As part of the ‘Message in a Bottle’ campaign, names received before 11:59 p.m. EST, December 31, 2023, will be stencilled onto a microchip, along with the poem, written by US Poet Laureate Ada Limon and titled “In Praise of Mystery: A Poem for Europa”, the space agency said in a statement.
The poem and the names will be like a message in a bottle, travelling billions of miles as the mission investigates whether the ocean thought to lie beneath Europa’s icy crust could support life.
Participants can also create and download a customisable souvenir — an illustration of your name on a message in a bottle against a rendering of Europa and Jupiter — to commemorate the experience. Participants are encouraged to share their enthusiasm on social media using the hashtag #SendYourName.
“‘Message in a Bottle’ is the perfect convergence of science, art, and technology, and we are excited to share with the world the opportunity to be a part of Europa Clipper’s journey,” said Nicola Fox, associate administrator for NASA’s Science Mission Directorate in Washington, in a statement.
“I just love the thought that our names will be travelling across our solar system aboard the radiation-tolerant spacecraft that seeks to unlock the secrets of Jupiter’s frozen moon,” he added.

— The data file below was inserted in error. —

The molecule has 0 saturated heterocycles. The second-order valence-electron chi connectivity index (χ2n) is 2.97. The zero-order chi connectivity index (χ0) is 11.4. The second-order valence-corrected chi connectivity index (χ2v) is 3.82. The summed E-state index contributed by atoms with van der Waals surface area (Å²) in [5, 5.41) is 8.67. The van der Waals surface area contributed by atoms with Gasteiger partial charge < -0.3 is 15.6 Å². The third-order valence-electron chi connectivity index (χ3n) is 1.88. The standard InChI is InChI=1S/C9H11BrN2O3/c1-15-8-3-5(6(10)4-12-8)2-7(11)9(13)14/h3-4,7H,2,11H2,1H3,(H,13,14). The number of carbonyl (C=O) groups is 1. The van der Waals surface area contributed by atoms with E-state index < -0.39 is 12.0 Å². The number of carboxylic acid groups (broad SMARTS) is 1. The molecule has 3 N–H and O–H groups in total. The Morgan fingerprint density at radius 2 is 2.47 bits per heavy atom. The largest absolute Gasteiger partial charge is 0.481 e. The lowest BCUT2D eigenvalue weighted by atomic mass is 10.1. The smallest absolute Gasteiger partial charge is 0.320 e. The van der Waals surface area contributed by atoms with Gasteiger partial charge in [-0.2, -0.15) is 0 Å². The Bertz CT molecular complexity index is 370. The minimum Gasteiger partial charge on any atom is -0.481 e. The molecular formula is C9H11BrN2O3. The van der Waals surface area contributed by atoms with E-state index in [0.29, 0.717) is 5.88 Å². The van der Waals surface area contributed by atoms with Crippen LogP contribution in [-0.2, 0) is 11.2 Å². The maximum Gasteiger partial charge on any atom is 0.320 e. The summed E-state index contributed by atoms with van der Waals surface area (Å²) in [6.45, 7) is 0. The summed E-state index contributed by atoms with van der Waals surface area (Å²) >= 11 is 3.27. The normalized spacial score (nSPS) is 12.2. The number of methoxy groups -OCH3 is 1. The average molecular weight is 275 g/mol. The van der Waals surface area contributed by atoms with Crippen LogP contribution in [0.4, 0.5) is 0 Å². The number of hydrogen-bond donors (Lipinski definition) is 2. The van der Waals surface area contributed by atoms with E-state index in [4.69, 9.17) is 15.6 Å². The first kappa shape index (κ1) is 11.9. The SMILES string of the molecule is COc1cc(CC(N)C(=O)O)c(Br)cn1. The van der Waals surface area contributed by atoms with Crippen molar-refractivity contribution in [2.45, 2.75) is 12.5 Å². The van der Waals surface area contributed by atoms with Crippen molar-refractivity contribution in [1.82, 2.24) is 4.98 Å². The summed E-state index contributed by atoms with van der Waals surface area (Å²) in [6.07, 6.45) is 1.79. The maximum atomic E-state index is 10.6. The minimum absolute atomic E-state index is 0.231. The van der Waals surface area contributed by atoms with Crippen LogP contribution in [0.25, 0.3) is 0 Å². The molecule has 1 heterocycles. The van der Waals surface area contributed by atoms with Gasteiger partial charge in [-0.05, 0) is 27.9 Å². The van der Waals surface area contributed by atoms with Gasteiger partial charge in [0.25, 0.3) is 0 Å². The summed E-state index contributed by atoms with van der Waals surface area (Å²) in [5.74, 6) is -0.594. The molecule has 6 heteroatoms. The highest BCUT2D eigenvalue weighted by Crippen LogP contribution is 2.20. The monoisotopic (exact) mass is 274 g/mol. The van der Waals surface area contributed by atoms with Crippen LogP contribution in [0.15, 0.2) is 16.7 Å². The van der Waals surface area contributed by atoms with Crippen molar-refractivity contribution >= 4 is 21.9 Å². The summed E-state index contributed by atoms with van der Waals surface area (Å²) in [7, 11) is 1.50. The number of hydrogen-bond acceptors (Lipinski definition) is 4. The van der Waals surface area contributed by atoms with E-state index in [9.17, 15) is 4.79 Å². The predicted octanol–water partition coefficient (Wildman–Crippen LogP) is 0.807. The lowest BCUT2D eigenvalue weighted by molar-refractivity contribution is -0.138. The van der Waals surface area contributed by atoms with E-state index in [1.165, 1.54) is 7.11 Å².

Previously, NASA had enabled tens of millions of people to send their names to ride along with Artemis I and several Mars spacecraft. It draws from the agency’s long tradition of shipping inspirational messages on spacecraft that have explored our solar system and beyond.
Like NASA’s Voyagers’ Golden Record sent a time capsule of sounds and images to communicate the diversity of life and culture on Earth, the new programme aims to spark the imagination of people around the world.
Europa Clipper, which is currently being assembled at JPL, will travel 2.6 billion kilometres to reach the Jupiter system, where it will arrive in 2030.
As it orbits Jupiter and flies by Europa about 50 times, it will log another 800,000 kilometres while a suite of science instruments gathers data on the subsurface ocean, the ice crust, and the moon’s atmosphere.
Europa Clipper’s main science goal is to determine whether there are places below the surface of Europa that could support life. The mission’s three main science objectives are to understand the nature of the ice shell and the ocean beneath it, along with the moon’s composition and geology.